The Governor’s Stay at Home Order is now extended through April 30. Many nonprofit organizations will, at a minimum, need to conduct essential functions and board business during this time. How can this task be accomplished? Fortunately, Michigan nonprofit law provides options.
Remote Meetings: Unless prohibited in a nonprofit organization’s articles or bylaws, Michigan nonprofit law provides methods for both directors and members of a nonprofit to participate in meetings remotely. A director of a nonprofit organization or a member of a committee of the board of directors may participate in a meeting by means of conference telephone or other means of remote communication if all individuals who are participating in the remote meeting can communicate with the other participants. Participation in a board or committee meeting remotely constitutes attendance in person at the meeting. Similarly, a member of a nonprofit corporation may participate in an annual or special membership meeting by conference telephone or other means of remote communication if all participants can communicate with all the other participants. All participants in the meeting must be advised of the means of remote communication used. Members that participate remotely are considered present, in person at the meeting, and can vote if the organization implements reasonable measures (1) to verify each participant is a member, (2) to provide each participant with the opportunity to participate in the meeting and vote on matters, including the opportunity to read or hear the proceedings of the meeting concurrently with the proceedings, and (3) to record, and maintain a record of, any vote or actions taken at the meeting.
Board and/or Member Action Without a Meeting: Unless, prohibited in a nonprofit’s articles or bylaws, any action that can be voted on at a meeting of the board of directors (or a committee of the board) may be taken without a meeting if all members of the board then in office or of the committee consent to the action in writing or by electronic transmission. Additionally, if provided in the organization’s articles or bylaws any action permitted to be taken at an annual or special meeting of members, including electing directors, may be taken without a meeting with a ballot vote or via an electronic or online voting place. In this situation Michigan nonprofit law sets forth the guidelines for a ballot or online vote if the organization’s governing documents provide the authority to act in this manner. Furthermore, if a nonprofit organization’s articles provide, a nonprofit may take any action that is permitted to be taken at a membership meeting without a meeting, notice or a vote, as long as written consents, setting forth the action taken, are signed and dated by the number of members having not less than the minimum number of votes that are necessary to take the action at a meeting at which all members entitled to vote on the action were present and voted. For nonprofit organizations with numerous members (i.e. trade groups or large homeowner associations) this could be a very burdensome process. It is interesting to note that directors of a Michigan nonprofit organization cannot vote via email. A unanimous consent may be sent via email and signed by each director, but email voting by directors is not permitted by Michigan nonprofit law.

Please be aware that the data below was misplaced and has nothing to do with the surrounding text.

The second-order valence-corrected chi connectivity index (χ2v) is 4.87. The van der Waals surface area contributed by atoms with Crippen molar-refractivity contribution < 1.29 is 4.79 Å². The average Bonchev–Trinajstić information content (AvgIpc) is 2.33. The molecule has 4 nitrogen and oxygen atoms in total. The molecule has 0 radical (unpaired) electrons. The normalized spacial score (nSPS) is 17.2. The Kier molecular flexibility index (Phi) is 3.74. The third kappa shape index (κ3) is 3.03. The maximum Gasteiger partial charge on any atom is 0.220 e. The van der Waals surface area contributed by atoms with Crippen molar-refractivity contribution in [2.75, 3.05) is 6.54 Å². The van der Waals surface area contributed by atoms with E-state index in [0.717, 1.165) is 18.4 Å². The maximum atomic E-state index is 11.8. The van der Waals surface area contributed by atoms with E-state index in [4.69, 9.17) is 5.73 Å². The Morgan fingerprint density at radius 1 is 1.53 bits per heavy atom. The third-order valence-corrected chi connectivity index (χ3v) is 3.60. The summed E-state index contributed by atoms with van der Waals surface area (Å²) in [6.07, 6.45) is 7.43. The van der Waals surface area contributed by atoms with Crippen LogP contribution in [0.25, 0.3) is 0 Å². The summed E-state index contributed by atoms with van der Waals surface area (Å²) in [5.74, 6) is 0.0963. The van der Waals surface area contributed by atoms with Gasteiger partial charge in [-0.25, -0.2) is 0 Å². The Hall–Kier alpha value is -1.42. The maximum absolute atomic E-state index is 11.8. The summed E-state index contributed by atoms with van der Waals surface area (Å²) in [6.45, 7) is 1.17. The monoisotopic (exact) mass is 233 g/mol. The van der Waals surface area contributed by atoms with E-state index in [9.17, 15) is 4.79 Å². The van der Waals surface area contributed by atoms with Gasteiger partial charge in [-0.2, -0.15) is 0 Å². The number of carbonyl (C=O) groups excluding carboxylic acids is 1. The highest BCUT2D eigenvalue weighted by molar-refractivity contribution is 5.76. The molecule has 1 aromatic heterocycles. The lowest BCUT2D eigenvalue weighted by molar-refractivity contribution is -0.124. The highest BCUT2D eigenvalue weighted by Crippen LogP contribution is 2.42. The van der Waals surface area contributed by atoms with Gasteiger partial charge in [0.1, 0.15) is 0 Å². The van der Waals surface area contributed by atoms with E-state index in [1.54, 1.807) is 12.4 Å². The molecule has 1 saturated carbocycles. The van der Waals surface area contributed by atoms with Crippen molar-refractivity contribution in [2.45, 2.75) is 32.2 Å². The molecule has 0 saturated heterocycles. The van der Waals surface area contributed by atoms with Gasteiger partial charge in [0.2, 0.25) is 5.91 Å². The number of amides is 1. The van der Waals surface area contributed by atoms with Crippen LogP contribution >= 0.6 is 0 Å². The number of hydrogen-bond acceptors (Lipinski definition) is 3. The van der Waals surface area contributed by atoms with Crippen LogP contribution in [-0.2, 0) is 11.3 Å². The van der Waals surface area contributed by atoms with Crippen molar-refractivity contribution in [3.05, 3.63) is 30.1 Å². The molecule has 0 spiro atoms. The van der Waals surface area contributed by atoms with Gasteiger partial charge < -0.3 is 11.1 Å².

Delaying Annual Meetings: Michigan nonprofit law also provides flexibility with respect to delaying annual meetings of members and the election of directors as long as the annual meeting is held within 90 days of the original meeting date or not more than 15 months after the last annual meeting. In fact, even if a nonprofit organization postpones an annual meeting of members, such postponement will not affect otherwise valid corporate acts of the organization.
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